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Re: Proposal for escaping on non-UTF-8 sequences in Sieve

2006-10-20 05:13:19

If you're referring to RFC 2047's Q encoding, 3028bis currently says:

       <...>  An encoded NUL octet
       (character zero) SHOULD NOT cause early termination of the header
       content being compared against.

So an implementation that refused to match beyond the =00 would still be 
"conditionally compliant".

So how about handling an encoded NUL in strings just the same? SHOULD NOT
is reasonable.

The original MIME documents didn't make an exception for NUL...and that 
had to be changed when they were revised as part of moving to Draft 
Standard.  RFC 2049 says:
     (17)  The definitions of "7bit" and "8bit" have been
           tightened so that use of bare CR, LF can only be used
           as end-of-line sequences.  The document also no longer
           requires that NUL characters be preserved, which brings
           MIME into alignment with real-world implementations.

Without looking it up, it sounds as if that applies to unencoded NUL
characters.  I agree there is a real-world problem with them and the
above makes perfect sense.  I would not like if quoted-printable may
drop =00.

1) Given that variables are *explicitly* not handled that way, why should
    that be true of these?

2) Why would pulling in the variable capabilty change the behavior of the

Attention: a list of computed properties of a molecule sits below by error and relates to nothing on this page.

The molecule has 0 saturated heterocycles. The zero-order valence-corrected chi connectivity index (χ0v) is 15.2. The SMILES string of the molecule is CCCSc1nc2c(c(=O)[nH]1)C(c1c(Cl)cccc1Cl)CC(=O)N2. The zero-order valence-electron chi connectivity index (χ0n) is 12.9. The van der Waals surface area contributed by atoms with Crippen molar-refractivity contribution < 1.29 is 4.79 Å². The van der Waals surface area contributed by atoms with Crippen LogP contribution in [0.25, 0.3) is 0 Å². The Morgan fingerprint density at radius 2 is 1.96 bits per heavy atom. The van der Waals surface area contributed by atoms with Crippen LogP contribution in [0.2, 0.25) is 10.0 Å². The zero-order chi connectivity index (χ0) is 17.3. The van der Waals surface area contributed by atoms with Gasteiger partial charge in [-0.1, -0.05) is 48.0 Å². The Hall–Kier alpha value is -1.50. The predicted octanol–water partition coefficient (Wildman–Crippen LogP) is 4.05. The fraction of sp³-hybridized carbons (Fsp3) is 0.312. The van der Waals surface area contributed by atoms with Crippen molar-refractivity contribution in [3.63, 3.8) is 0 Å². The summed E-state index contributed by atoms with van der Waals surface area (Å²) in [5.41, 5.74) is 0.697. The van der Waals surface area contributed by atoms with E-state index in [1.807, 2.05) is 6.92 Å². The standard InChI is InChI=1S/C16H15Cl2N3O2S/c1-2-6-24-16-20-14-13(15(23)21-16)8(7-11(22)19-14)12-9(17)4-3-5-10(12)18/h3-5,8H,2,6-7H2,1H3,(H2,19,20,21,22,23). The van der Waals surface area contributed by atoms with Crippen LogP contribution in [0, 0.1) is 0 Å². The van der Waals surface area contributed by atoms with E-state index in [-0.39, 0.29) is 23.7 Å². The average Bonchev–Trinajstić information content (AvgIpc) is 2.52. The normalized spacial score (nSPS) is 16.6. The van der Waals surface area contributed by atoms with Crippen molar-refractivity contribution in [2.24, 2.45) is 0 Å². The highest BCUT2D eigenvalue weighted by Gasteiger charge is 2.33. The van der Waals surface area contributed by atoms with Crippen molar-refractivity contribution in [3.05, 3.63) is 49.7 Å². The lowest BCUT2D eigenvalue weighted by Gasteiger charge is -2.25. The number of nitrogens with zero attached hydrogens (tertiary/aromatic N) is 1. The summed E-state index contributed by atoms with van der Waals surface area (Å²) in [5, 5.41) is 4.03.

2) The behavior you describe would be useful how?

The variable capability changes how argument string are interpreted.
Arguments to string functions are strings, too.  That's why it makes
sense to me that variables cause recursive evaluation, but that may
just be me.

Implementations that do not implement variables can scan strings
with a linear effort and without the need for recursion or a parser.
Side-effect free functions of constant arguments can be evaluated until
you reach the top level, which can not be represented in UTF-8, hence
we need the top level to encode the result, but no more.

I don't insist on this behaviour, it was just a suggestion.  Using
${hex:...} opens the door to other string functions, and we are really
talking about introducing string functions here and the question is:
Which extension introduces recursive evaluation? I suggested variables,
but it may as well be some not-yet-specified extension.

My interactions with Sendmail's Japanese customers tell me that 
ISO-2022-JP is still heavily preferred over UTF-8 in email in Japan.  Are 
you claiming otherwise?  Or do you think that it doesn't matter?

Actually, my feedback from customers is that national character sets
are still preferred over UTF-8 - independent of their location.  I am
REAL GLAD Sieve went the UTF-8 route to begin with, because national
character sets are a royal pain and I hope that historic crap disappears
some day.  Each day Unicode is used a little more, we are a little closer
to that point.

Personally, I have no stuff capable of displaying UTF-8, and looking at
other (Linux) installations, the claim of being able to switch completely
to Unicode is not YET true.  iconv(1) and similar tools help a lot
with existing installations that are tied to national character sets,
e.g. when viewing a Sieve script stored in UTF-8 on my ISO-8859-15
display.  Japanese may be worse, but German has a non-US-ASCII letter
that only exists in lower case.  Translating it to upper case results
in two letters and you can not convert it back without a dictionary.
It's not like I would be ignorant of non-US-ASCII text.

I had hordes of customers yell and scream at me that they will cease to
exist without their open SMTP relay.  Some probably still hate me for
having to close it.  I don't always listen to their wishes.


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